“Owning our story and loving ourselves through that process is the bravest thing that we will ever do.” ~ Brené Brown
I watched Brené Brown’s new Netflix movie this week The Call to Courage. YOU HAVE GOT TO WATCH THIS! Dr. Brown is funny as hell and so down to earth that you don’t realize that she is one of the most accomplished authors and psychologists of our time.
Dr. Brown has spent the past two decades studying courage, vulnerability, shame and empathy. She’s written five #1 New York Times bestsellers: The Gifts of Imperfection, Daring Greatly, Rising Strong, Braving the Wilderness and Dare to Lead. I’ve read every one of them. I’ve seen her speak here in Denver. I want to be like Brené.
She says “I believe that you have to walk through vulnerability to get to courage, therefore . . . embrace the suck. I try to be grateful every day and my motto right now is “Courage over comfort.” I do NOT believe that cussing and praying are mutually exclusive. And, I absolutely believe that the passing lane is for passing only.” Did I mention I want to be like Brené?
One of my very favorite things I learned from taking Brené’s course, CourageWorks, was Theodore Roosevelt’s “Citizenship in a Republic” speech at the Sorbonne in Paris, France on April 23, 1910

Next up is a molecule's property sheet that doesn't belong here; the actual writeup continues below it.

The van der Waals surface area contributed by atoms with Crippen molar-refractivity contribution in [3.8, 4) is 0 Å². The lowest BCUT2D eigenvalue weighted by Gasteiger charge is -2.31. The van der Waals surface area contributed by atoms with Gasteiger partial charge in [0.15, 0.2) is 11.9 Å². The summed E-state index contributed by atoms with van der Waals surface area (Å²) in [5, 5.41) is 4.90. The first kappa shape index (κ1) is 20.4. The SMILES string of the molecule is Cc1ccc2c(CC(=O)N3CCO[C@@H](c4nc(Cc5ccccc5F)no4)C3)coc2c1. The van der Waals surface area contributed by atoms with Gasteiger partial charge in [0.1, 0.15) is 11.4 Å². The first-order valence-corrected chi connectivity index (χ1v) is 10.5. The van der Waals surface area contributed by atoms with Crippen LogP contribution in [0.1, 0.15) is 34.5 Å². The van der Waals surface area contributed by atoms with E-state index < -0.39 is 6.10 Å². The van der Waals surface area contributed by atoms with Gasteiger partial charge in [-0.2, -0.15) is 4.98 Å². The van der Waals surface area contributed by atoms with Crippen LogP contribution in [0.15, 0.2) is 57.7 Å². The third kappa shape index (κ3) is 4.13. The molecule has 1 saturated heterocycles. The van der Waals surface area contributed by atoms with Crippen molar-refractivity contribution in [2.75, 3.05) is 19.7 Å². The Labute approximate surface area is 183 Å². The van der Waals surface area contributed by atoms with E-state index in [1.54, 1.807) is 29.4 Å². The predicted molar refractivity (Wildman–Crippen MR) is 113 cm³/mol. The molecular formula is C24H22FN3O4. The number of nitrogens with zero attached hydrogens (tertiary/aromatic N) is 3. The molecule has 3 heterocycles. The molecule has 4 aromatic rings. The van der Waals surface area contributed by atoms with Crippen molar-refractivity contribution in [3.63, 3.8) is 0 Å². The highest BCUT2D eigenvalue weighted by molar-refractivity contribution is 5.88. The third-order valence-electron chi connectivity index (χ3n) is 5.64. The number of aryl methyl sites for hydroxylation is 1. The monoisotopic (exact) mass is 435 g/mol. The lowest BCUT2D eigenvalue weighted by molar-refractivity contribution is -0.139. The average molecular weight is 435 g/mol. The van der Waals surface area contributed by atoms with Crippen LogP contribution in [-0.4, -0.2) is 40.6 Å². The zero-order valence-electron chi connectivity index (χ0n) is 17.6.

“It is not the critic who counts; not the man who points out how the strong man stumbles, or where the doer of deeds could have done them better. The credit belongs to the man who is actually in the arena, whose face is marred by dust and sweat and blood; who strives valiantly; who errs, who comes short again and again, because there is no effort without error and shortcoming; but who does actually strive to do the deeds; who knows great enthusiasms, the great devotions; who spends himself in a worthy cause; who at the best knows in the end the triumph of high achievement, and who at the worst, if he fails, at least fails while daring greatly, so that his place shall never be with those cold and timid souls who neither know victory nor defeat.”
President Roosevelt believed that a man shouldn’t be judged by what he achieved but by what he did. It was the process that mattered. To Roosevelt, courage was the virtue that enabled men, and women, to try and struggle.
If you want to win, you have to show up and be vulnerable.
You have to be the Woman in the Arena.
My name is Nancy McKay and I coach women, most of them are over 50, who are going through a major transition in their lives and don’t know what the hell happened. They’re feeling lost and afraid because they don’t know what their future looks like. I help them figure out how to feel happy and at peace with their life.
Interested to find out if coaching is right for you?
If you’re looking for a coach that will inspire, motivate and empower you AND that knows how you feel -we should talk.
One of best compliments I’ve received was “You helped me in seeing things from a different lens – I can’t believe I learned so much in one meeting! I can’t wait to see what else I learn from you.” Helping women make a shift in their thinking and in their lives thrills me to pieces and drives everything I do.
If you’d like to schedule a FREE Discovery Call, give me a shout!
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